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1957: The Doctor Who Discovered the G-spot, if There Is One, Dies

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Ernst Gräfenberg (1881-1957)
Ernst Gräfenberg (1881-1957)Credit: Museum of Contraception and Abortion of Vienna

On this day, Oct 28, 1957, Ernst Gräfenberg, a doctor who dedicated his life to studying the female sexual anatomy, died. The Jewish German physician and scientist is best known for developing of the intrauterine birth-control device and his research on the role of the urethra in female orgasm.

Caring deeply about the medical emancipation of women, the German Jewish doctor was an advocate of abortion, birth control, and sexual realization and is often given credit for the controversial "discovery" of the "G-spot" (standing for "Gräfenberg spot"), not that everybody agrees one even exists.

Eyes failed to captivate

Ernst Gräfenberg was born in 1881 in Adelebsen, near Gottingen, Germany, to Salomon and Minna Gräfenberg.  ("Gräfenberg", which translates to "Count’s Hill," was the name of one the small town's green hills.) Ernst’s father owned an ironware business and served as head of the Jewish community of Adelebsen for fourteen years.

In 1893, the family moved to Gottingen where Ernst attended local high school or Gymnasium.

In 1900 he left home to study medicine in Gottingen and Munich and five years later, on March 10, 1905, Gräfenberg was awarded his doctorate and began to practice ophthalmology at the University of Wurzburg. However, he shortly changed interests, choosing gynecology and changing the research of his focus to female anatomy. By 1910, he completed his training from the University of Kiel, under the doctors Richard Werth and Dr. J Pfannenstiel.

Ten years after the start of his career, Gräfenberg was a recognized gynecologist in Berlin. He had his own practice in Kurfurstendamm, and was chief gynecologist of the municipal hospital in Britz, a middle-class district of Berlin. Aside from his medical practice, he had also begun to study the physiology of human reproduction at Berlin University.

Ill-advised sense of security

Margaret Sanger during her Brownsville clinic trial at the King's County Court of Special Sessions in New York City, New York, USA, on January 30, 1917.Credit: WikiCommons

During World War I Gräfenberg served as a medical officer but also continued his research on the female body and after the war, in 1929, he published his studies of the "Gräfenberg ring" – a contraceptive device. An improvement of the IUD, his device was made of silver.

He first discussed the IUD publically at a Berlin postgraduate course chaired by Dr. Margaret Sanger in 1928. A year later he presented his findings at London in the International Sexual Reform Congress.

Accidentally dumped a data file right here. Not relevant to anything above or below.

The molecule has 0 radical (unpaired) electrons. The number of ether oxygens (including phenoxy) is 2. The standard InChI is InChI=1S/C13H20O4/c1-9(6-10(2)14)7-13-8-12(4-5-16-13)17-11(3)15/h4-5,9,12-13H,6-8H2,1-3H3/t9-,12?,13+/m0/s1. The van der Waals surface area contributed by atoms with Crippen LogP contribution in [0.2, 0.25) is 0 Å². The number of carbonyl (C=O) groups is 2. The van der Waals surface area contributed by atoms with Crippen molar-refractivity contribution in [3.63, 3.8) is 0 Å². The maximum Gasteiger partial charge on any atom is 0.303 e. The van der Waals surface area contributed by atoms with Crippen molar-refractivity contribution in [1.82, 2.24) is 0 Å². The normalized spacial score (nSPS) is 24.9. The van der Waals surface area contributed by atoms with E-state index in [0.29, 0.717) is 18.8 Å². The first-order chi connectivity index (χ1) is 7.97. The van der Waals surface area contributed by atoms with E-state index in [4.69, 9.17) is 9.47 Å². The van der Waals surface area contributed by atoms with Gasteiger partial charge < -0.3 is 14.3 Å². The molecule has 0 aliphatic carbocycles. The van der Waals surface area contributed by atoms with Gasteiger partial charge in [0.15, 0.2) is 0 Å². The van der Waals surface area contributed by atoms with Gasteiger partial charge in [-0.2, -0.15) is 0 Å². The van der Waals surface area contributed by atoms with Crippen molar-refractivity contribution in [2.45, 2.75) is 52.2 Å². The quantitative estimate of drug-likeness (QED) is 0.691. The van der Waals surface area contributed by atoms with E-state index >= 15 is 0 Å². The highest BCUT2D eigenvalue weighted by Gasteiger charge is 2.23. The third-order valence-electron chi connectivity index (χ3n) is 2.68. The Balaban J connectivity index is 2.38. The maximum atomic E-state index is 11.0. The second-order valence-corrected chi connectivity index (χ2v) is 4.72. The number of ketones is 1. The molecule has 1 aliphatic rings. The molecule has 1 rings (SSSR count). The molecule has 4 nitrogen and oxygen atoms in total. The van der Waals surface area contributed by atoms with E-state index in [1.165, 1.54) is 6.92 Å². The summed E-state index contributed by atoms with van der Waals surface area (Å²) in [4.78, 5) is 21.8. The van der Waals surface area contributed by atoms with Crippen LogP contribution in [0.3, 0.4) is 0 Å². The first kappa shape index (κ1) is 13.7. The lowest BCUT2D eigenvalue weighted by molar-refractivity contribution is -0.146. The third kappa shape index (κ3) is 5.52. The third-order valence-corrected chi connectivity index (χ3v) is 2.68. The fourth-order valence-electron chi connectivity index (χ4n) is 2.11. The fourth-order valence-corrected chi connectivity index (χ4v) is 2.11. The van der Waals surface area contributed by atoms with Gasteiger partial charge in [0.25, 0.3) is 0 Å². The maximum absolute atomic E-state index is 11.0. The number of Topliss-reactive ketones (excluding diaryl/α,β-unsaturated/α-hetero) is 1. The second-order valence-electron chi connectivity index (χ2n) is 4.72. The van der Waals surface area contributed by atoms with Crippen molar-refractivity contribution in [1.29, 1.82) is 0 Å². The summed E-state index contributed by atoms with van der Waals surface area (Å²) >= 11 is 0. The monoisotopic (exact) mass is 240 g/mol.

In 1930, he spoke a third time about his studies at the Seventh International Birth Control Conference in Zurich. The "Gräfenberg ring" was the first IUD for which usage records exist.

In 1933, Gräfenberg was forced by the Nazis to resign as the head of the department of gynecology and obstetrics of the Britz hospital. Friends tried to persuade him to leave Germany, but Gräfenberg was treating the wives of high Nazi officials, and believed he was safe. In 1937, Ernst was thrown into prison for reportedly stealing a stamp from a camp in Germany.

Margaret Sanger was Ernst’s saving grace. She bailed him out of Nazi prison and brought him to New York City, where he opened a private practice.

The 'G' doesn't stand for 'grail'

Over the years, Gräfenberg’s clinical interests were wide-ranging: he produced medical publications on tests for pregnancy, venereal diseases, obstetric anesthesia and pelvic anatomy. Yet, his most well-known contribution is something that may not even exist – that elusive G-spot.

Although his research was focused on urethral stimulation, he wrote in his 1950 study "The Role of Urethra in Female Orgasm" about an ‘erotic zone’ in the anterior wall of the vagina that could be stimulated for pleasure.

The gynecologist was a man ahead of his time. Much of his research intensely flouted prevailing German mores in medicine, which (on religious grounds) rejected "invasion of the uterus" for contraception, which is what IUDs do, and in general neglected women’s sexual health as a science. Ernst was not just an advocate for the medical independence for women and their health: he strongly professed the importance of sexual realization, and provided counsel to many of his female patients.

Not much is known about the private life of Ernst Gräfenberg, except that he was briefly married to writer Rosie Waldeck.

Nowadays, Gräfenberg is considered one of the great figures of birth control advancement in the United States.

Ernst Gräfenberg died on this day, October 28th of 1957, in New York City. 

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